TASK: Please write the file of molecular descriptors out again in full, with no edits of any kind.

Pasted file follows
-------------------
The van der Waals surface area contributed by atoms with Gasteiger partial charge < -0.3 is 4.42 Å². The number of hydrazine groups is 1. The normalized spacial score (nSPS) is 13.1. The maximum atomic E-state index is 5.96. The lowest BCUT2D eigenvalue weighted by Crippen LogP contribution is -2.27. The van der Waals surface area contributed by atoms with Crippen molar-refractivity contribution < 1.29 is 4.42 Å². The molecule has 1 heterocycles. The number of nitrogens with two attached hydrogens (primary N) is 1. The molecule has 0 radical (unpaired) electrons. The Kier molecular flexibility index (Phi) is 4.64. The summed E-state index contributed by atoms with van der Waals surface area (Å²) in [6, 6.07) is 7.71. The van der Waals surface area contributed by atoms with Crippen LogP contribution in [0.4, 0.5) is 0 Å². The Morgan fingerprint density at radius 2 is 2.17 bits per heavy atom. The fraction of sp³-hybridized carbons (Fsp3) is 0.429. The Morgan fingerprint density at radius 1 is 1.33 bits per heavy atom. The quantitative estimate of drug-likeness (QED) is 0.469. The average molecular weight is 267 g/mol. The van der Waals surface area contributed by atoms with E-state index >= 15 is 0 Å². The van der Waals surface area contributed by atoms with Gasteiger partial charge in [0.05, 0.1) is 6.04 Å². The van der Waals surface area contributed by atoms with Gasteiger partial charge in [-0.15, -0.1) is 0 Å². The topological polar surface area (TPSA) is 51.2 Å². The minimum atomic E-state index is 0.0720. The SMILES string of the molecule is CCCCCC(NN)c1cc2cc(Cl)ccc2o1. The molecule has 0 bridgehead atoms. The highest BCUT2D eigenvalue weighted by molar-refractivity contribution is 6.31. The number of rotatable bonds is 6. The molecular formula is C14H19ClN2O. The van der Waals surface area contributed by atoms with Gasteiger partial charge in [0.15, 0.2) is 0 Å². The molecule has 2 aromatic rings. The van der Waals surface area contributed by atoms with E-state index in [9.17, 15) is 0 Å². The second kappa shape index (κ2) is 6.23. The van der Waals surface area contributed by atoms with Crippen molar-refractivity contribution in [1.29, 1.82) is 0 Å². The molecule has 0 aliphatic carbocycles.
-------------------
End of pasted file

The van der Waals surface area contributed by atoms with Gasteiger partial charge < -0.3 is 4.42 Å². The number of hydrazine groups is 1. The normalized spacial score (nSPS) is 13.1. The maximum atomic E-state index is 5.96. The lowest BCUT2D eigenvalue weighted by Crippen LogP contribution is -2.27. The van der Waals surface area contributed by atoms with Crippen molar-refractivity contribution < 1.29 is 4.42 Å². The molecule has 1 heterocycles. The number of nitrogens with two attached hydrogens (primary N) is 1. The molecule has 0 radical (unpaired) electrons. The Kier molecular flexibility index (Phi) is 4.64. The summed E-state index contributed by atoms with van der Waals surface area (Å²) in [6, 6.07) is 7.71. The van der Waals surface area contributed by atoms with Crippen LogP contribution in [0.4, 0.5) is 0 Å². The Morgan fingerprint density at radius 2 is 2.17 bits per heavy atom. The fraction of sp³-hybridized carbons (Fsp3) is 0.429. The Morgan fingerprint density at radius 1 is 1.33 bits per heavy atom. The quantitative estimate of drug-likeness (QED) is 0.469. The average molecular weight is 267 g/mol. The van der Waals surface area contributed by atoms with E-state index >= 15 is 0 Å². The van der Waals surface area contributed by atoms with Gasteiger partial charge in [0.05, 0.1) is 6.04 Å². The van der Waals surface area contributed by atoms with Gasteiger partial charge in [-0.15, -0.1) is 0 Å². The topological polar surface area (TPSA) is 51.2 Å². The minimum atomic E-state index is 0.0720. The SMILES string of the molecule is CCCCCC(NN)c1cc2cc(Cl)ccc2o1. The molecule has 0 bridgehead atoms. The highest BCUT2D eigenvalue weighted by molar-refractivity contribution is 6.31. The number of rotatable bonds is 6. The molecular formula is C14H19ClN2O. The van der Waals surface area contributed by atoms with Gasteiger partial charge in [0.15, 0.2) is 0 Å². The molecule has 2 aromatic rings. The van der Waals surface area contributed by atoms with E-state index in [9.17, 15) is 0 Å². The second kappa shape index (κ2) is 6.23. The van der Waals surface area contributed by atoms with Crippen molar-refractivity contribution in [1.29, 1.82) is 0 Å². The molecule has 0 aliphatic carbocycles.